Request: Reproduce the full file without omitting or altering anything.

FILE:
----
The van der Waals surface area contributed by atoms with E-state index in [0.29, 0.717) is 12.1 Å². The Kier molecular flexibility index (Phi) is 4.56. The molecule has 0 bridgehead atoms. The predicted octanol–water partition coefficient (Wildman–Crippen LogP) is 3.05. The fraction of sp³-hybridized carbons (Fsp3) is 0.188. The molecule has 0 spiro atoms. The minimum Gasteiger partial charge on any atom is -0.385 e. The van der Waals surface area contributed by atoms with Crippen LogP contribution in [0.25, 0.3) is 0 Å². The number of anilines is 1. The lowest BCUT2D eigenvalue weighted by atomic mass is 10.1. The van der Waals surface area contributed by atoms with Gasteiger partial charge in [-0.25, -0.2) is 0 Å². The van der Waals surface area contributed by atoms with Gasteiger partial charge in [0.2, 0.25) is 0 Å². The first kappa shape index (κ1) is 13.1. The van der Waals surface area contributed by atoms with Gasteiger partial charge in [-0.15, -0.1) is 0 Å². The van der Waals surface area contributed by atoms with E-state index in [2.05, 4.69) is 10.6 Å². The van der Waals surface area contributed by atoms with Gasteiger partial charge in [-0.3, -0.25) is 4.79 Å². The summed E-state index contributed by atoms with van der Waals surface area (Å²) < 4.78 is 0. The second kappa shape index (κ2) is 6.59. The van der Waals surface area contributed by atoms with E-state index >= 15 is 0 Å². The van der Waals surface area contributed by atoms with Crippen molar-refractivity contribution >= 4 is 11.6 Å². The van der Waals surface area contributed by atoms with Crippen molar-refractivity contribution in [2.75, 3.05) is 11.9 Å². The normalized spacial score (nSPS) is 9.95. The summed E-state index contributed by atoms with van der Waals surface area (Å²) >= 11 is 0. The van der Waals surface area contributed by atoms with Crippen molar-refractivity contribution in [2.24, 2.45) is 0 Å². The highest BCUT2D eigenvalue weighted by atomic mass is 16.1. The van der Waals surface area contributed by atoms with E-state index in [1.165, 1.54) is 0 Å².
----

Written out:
The van der Waals surface area contributed by atoms with E-state index in [0.29, 0.717) is 12.1 Å². The Kier molecular flexibility index (Phi) is 4.56. The molecule has 0 bridgehead atoms. The predicted octanol–water partition coefficient (Wildman–Crippen LogP) is 3.05. The fraction of sp³-hybridized carbons (Fsp3) is 0.188. The molecule has 0 spiro atoms. The minimum Gasteiger partial charge on any atom is -0.385 e. The van der Waals surface area contributed by atoms with Crippen LogP contribution in [0.25, 0.3) is 0 Å². The number of anilines is 1. The lowest BCUT2D eigenvalue weighted by atomic mass is 10.1. The van der Waals surface area contributed by atoms with Gasteiger partial charge in [-0.25, -0.2) is 0 Å². The van der Waals surface area contributed by atoms with Gasteiger partial charge in [0.2, 0.25) is 0 Å². The first kappa shape index (κ1) is 13.1. The van der Waals surface area contributed by atoms with Gasteiger partial charge in [-0.15, -0.1) is 0 Å². The van der Waals surface area contributed by atoms with E-state index in [2.05, 4.69) is 10.6 Å². The van der Waals surface area contributed by atoms with Gasteiger partial charge in [-0.3, -0.25) is 4.79 Å². The summed E-state index contributed by atoms with van der Waals surface area (Å²) < 4.78 is 0. The second kappa shape index (κ2) is 6.59. The van der Waals surface area contributed by atoms with E-state index >= 15 is 0 Å². The van der Waals surface area contributed by atoms with Crippen molar-refractivity contribution >= 4 is 11.6 Å². The van der Waals surface area contributed by atoms with Crippen molar-refractivity contribution in [2.75, 3.05) is 11.9 Å². The normalized spacial score (nSPS) is 9.95. The summed E-state index contributed by atoms with van der Waals surface area (Å²) >= 11 is 0. The van der Waals surface area contributed by atoms with Crippen molar-refractivity contribution in [2.24, 2.45) is 0 Å². The highest BCUT2D eigenvalue weighted by atomic mass is 16.1. The van der Waals surface area contributed by atoms with E-state index in [1.165, 1.54) is 0 Å².